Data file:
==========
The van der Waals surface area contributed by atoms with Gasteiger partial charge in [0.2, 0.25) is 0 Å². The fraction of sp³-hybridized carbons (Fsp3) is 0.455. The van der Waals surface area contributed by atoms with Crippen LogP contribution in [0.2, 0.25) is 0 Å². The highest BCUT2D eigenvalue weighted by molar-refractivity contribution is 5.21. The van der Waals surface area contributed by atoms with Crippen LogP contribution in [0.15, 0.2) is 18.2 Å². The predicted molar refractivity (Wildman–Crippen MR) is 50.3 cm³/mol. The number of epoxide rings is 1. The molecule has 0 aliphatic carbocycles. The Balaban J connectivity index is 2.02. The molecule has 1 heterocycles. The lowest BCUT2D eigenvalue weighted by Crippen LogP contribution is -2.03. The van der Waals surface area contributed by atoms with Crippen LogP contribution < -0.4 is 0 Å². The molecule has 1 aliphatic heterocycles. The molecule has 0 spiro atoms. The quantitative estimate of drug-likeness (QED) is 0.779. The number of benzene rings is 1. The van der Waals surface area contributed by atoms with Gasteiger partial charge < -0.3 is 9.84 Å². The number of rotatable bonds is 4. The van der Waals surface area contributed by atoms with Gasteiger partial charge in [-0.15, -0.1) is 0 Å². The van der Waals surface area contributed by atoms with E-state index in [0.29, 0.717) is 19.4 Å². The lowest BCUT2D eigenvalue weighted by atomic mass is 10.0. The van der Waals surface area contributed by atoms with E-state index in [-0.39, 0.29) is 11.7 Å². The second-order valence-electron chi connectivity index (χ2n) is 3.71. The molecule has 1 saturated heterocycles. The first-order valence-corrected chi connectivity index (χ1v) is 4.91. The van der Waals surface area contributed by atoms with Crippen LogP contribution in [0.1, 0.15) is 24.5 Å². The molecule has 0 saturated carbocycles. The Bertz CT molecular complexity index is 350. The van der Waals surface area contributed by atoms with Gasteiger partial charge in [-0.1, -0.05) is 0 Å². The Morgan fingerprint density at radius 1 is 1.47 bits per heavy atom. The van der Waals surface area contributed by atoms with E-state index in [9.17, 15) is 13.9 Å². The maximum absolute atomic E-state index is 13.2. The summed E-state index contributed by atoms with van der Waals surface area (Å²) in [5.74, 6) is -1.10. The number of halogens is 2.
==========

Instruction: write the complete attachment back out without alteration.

The van der Waals surface area contributed by atoms with Gasteiger partial charge in [0.2, 0.25) is 0 Å². The fraction of sp³-hybridized carbons (Fsp3) is 0.455. The van der Waals surface area contributed by atoms with Crippen LogP contribution in [0.2, 0.25) is 0 Å². The highest BCUT2D eigenvalue weighted by molar-refractivity contribution is 5.21. The van der Waals surface area contributed by atoms with Crippen LogP contribution in [0.15, 0.2) is 18.2 Å². The predicted molar refractivity (Wildman–Crippen MR) is 50.3 cm³/mol. The number of epoxide rings is 1. The molecule has 0 aliphatic carbocycles. The Balaban J connectivity index is 2.02. The molecule has 1 heterocycles. The lowest BCUT2D eigenvalue weighted by Crippen LogP contribution is -2.03. The van der Waals surface area contributed by atoms with Crippen LogP contribution < -0.4 is 0 Å². The molecule has 1 aliphatic heterocycles. The molecule has 0 spiro atoms. The quantitative estimate of drug-likeness (QED) is 0.779. The number of benzene rings is 1. The van der Waals surface area contributed by atoms with Gasteiger partial charge < -0.3 is 9.84 Å². The number of rotatable bonds is 4. The van der Waals surface area contributed by atoms with Gasteiger partial charge in [-0.15, -0.1) is 0 Å². The van der Waals surface area contributed by atoms with E-state index in [0.29, 0.717) is 19.4 Å². The lowest BCUT2D eigenvalue weighted by atomic mass is 10.0. The van der Waals surface area contributed by atoms with E-state index in [-0.39, 0.29) is 11.7 Å². The second-order valence-electron chi connectivity index (χ2n) is 3.71. The molecule has 1 saturated heterocycles. The first-order valence-corrected chi connectivity index (χ1v) is 4.91. The van der Waals surface area contributed by atoms with Crippen LogP contribution in [0.1, 0.15) is 24.5 Å². The molecule has 0 saturated carbocycles. The Bertz CT molecular complexity index is 350. The van der Waals surface area contributed by atoms with Gasteiger partial charge in [-0.1, -0.05) is 0 Å². The Morgan fingerprint density at radius 1 is 1.47 bits per heavy atom. The van der Waals surface area contributed by atoms with E-state index in [9.17, 15) is 13.9 Å². The maximum absolute atomic E-state index is 13.2. The summed E-state index contributed by atoms with van der Waals surface area (Å²) in [5.74, 6) is -1.10. The number of halogens is 2.